Therefore, I am forced – not just because I study karate, but as a sensible person tuned into the message of the dictionary – to conclude that all enlightened masters studied karate.

Agree? Disagree? Study martial arts? Believe in reincarnation? Let us know!


December 30, 2008

I just searched on “definition boogle” – a word I thought I’d made up – in order to find an online dictionary, and behold – it actually has a whole string of meanings.  Here are just a few (from

  1. A negative result to having Googled a person; to be shocked or repulsed by what you find out about a person you have just Googled; to Google someone with the intention of finding out something negative about them.
  2. To gyrate and jiggle ones posterior using just the hips.
  3. A large, lovable hug online
  4. a big accidental mistake
  5. any six legged insect-like creature that appears out of no-where
  6. (noun) An untalented person, bred in an art school, who thinks they are amazing. They are most commonly found in groups. Like gangs. Known to be extremely promiscuous and occasionally homosexual. Often, they are two faced and shouldn’t be trusted. Exercise extreme caution if one is identified.
  7. (verb) Basically, it’s being gang raped. It is the signature action of the boogles (a gang). If someone says they are going to boogle you, run! Once they capture you, you can never escape… And you’ll need expensive therapy.
  8. The act of up chucking milk.
  9. A small, purple creature capable of changing shape, that helps Torin reach the lands below.
  10. testosterone
  11. A mix between a moogle and a bugle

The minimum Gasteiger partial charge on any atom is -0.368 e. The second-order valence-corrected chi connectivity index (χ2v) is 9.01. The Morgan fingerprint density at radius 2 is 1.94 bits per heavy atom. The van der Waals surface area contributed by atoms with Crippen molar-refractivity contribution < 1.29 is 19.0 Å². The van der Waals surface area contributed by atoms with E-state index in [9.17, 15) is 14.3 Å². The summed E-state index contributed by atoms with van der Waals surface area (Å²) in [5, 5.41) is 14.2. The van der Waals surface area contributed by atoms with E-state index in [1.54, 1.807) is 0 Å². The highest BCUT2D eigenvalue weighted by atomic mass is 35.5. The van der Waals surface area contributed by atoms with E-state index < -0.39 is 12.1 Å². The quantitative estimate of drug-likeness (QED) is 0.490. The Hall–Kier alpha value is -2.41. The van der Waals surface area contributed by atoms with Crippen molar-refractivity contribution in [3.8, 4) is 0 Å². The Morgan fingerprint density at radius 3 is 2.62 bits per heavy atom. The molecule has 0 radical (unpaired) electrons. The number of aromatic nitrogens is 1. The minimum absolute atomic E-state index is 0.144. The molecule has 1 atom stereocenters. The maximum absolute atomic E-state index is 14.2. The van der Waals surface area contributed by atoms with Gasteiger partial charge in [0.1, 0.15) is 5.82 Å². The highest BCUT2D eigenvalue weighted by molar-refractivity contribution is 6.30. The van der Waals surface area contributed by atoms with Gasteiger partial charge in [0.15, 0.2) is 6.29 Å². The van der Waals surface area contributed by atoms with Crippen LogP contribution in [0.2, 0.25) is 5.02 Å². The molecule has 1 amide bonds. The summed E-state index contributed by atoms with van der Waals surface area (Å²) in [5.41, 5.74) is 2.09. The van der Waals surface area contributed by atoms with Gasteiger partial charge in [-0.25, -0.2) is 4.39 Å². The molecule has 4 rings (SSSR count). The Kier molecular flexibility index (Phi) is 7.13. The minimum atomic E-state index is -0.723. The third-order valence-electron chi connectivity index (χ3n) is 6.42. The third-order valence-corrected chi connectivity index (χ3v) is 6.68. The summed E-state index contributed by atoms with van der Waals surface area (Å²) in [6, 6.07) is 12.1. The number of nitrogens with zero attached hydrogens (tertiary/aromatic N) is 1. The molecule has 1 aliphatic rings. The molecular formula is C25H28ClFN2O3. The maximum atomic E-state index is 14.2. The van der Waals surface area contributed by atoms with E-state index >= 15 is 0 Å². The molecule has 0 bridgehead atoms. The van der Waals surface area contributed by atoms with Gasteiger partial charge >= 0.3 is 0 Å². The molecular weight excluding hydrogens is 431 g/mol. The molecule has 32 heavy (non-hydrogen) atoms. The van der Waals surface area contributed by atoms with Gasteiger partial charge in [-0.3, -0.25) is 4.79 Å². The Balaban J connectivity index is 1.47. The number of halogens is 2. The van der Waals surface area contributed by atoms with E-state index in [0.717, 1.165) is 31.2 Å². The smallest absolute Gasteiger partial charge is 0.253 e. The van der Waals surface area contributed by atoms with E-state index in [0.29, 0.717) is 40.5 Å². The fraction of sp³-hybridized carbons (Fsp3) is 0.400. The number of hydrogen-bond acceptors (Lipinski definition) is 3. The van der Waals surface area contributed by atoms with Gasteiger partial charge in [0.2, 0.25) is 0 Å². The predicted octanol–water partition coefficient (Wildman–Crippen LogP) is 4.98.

12. A large comforting virtual hug..possibly with some subtle fondling involved. Used in chatrooms to show affection.

In short, boogle seems like a VERY flexible word.  Anything that ranges from a virtual hug to upchucking milk to gang rape – must depend on context and, of course, how you say it.

If I’d hadta guess, I’da said boogle was a cross between a dance and a puzzle – kinda like fancy high-stepping and hip-popping through a maze of a haunted house.  Not that there’s much use for a word like that.

If you were to make up a word, what would it mean?  What would it sound like?  What important thing would it express (beyond “please, Google, lead me to an online dictionary, I’ve forgotten the URL”)?

Send us something!

P.S. – This is a fun site.  They have an apparently reliable Word of the Day, and also a  random word function ( 


December 8, 2008

Ok, it’s not a word per se.  However, it was hard to resist.

megalo-  combining form  Big; indicating excessive or abnormal size.  Also, before vowels, megal-. 
[<Gk, megas, megalou, big.]

The only word using this combining form in my dictionary was megalomania.  This could be read as an excessively big mania, which is already defined as an extraordinary enthusiasm or craving.  But we all know about megalomania.  Let’s make some new words.  How about:

  • megalelection – the overall US presidential election process
  • megalego – really, really, really high self-esteem
  • megalobailout – yeah, that
  • megalolove – when you got a big, big love
  • megalopop – one of those huge drinks you can buy at a convenience store
  • megalick – something that is excessively nasty, as opposed to…
  • megalolick – something that only Labrador Retrievers, Great Danes, St. Bernards, and really good lovers can do

Ideas?  Send us some good ones!